HP CEO: Our purchase of Palm doesn’t mean what you think it means.

We didn’t buy Palm to be in the smartphone business. And I tell people that, but it doesn’t seem to resonate well.

It’s like that old retort after someone states an obvious move: “No… that’s just what they’d be expecting us to do.”

Ha ha! HP just fooled us all.

I’ve said that I believe HP wanted an OS of their own for their mobile strategy. They saw the coming rise of mobiles, knew Microsoft couldn’t help them there, and wanted something to fuel their new devices. To me it was obvious this meant more than smartphones, but it was equally obvious it included smartphones.

This does not bode well for HP’s strategic thinking, so I’ll close by simply reminding you again…

What Sales of Two Million iPads Can Tell Us

May 31, 2010—Apple® today announced that iPad™ sales have topped two million in less than 60 days since its launch on April 3.

There’s the inevitable comparison to the corresponding iPod and iPhone sales marks, but I don’t think it can reveal the iPad’s overall popularity compared to those devices. After all, iPods now routinely sell over 10M a quarter, and iPhone sales are always encumbered with carrier contracts.

What I do think we can see is that, increasingly, the iPhone OS is becoming “mainstream”. By this, I mean there’s less concern in the mind of the average consumer that a purely touch interface can work. No more garbage about how the screen will get too oily, you can’t use a software keyboard, etc. Put simply, the paradigm shift from keyboard/mouse to touch screen—at least for tasks most consumers do—is less of a question. As more and more consumers understand this, iPad sales will continue to roll.

The latest iPad ad contains the line “You already know how to use it.” Though a simple statement, I believe it’s at the very core of the iPad’s rapid rise in sales.

I’m sure Apple is terrified

We’re looking at all the things Google has in its archives that we could put on a tablet to make it a great experience

The quote makes it sound like they’re rooting through Google’s dumpsters to bolt on whatever they find.

Good luck to them, but one is a wireless carrier, and the other an ad firm. Shouldn’t they get some hardware people involved before they decide what they’re going to build?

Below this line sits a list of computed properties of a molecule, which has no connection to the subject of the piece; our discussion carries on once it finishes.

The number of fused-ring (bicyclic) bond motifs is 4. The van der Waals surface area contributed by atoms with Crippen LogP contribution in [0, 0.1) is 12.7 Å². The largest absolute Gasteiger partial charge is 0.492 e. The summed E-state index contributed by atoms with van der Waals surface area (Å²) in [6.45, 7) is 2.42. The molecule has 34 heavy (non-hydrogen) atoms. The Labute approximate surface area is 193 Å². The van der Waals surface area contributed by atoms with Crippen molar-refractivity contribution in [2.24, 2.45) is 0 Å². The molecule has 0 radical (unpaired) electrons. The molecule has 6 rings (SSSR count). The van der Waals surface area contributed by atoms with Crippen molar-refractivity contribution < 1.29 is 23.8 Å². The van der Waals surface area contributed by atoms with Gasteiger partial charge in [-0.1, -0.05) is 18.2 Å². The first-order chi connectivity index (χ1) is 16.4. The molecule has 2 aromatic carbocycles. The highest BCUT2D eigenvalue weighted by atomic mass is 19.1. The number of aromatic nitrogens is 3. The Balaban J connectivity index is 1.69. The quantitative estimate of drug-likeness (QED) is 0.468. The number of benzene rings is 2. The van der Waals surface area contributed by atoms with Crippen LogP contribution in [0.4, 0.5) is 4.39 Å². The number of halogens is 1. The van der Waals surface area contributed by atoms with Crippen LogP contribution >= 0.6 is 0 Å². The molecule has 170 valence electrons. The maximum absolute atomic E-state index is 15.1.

I’m sure Apple is terrified

We’re looking at all the things Google has in its archives that we could put on a tablet to make it a great experience

The quote makes it sound like they’re rooting through Google’s dumpsters to bolt on whatever they find.

Good luck to them, but one is a wireless carrier, and the other an ad firm. Shouldn’t they get some hardware people involved before they decide what they’re going to build?

HP webOS tablet rumored for this Fall

An insider at HP tells us that a webOS tablet under the code name HP Hurricane could be released the third quarter of this year.

I thought it would be nearly a year before HP could get a webOS tablet on the market. This rumor may be BS, but if true could mean a few things:

  • They’re rushing something to market because of Apple’s huge lead, and won’t let Apple have the holiday season to themselves. This would be a huge mistake, and one I think HP is smart enough to avoid.
  • They’re dreaming, and the date is half prayer, half vapor. They won’t make the date, but some people may hang on and wait to see what HP’s “iPad killer” can do.
  • They’ve had an ARM-based tablet in the works for a while (for Android?), and they’re simply shifting it to a webOS machine.

HP had talked of various tablets, so the last item is not out of the realm of possibility. I hope for HP’s sake that’s what it is. A device rushed to market would be a disaster, and the public is not likely to give them a second chance.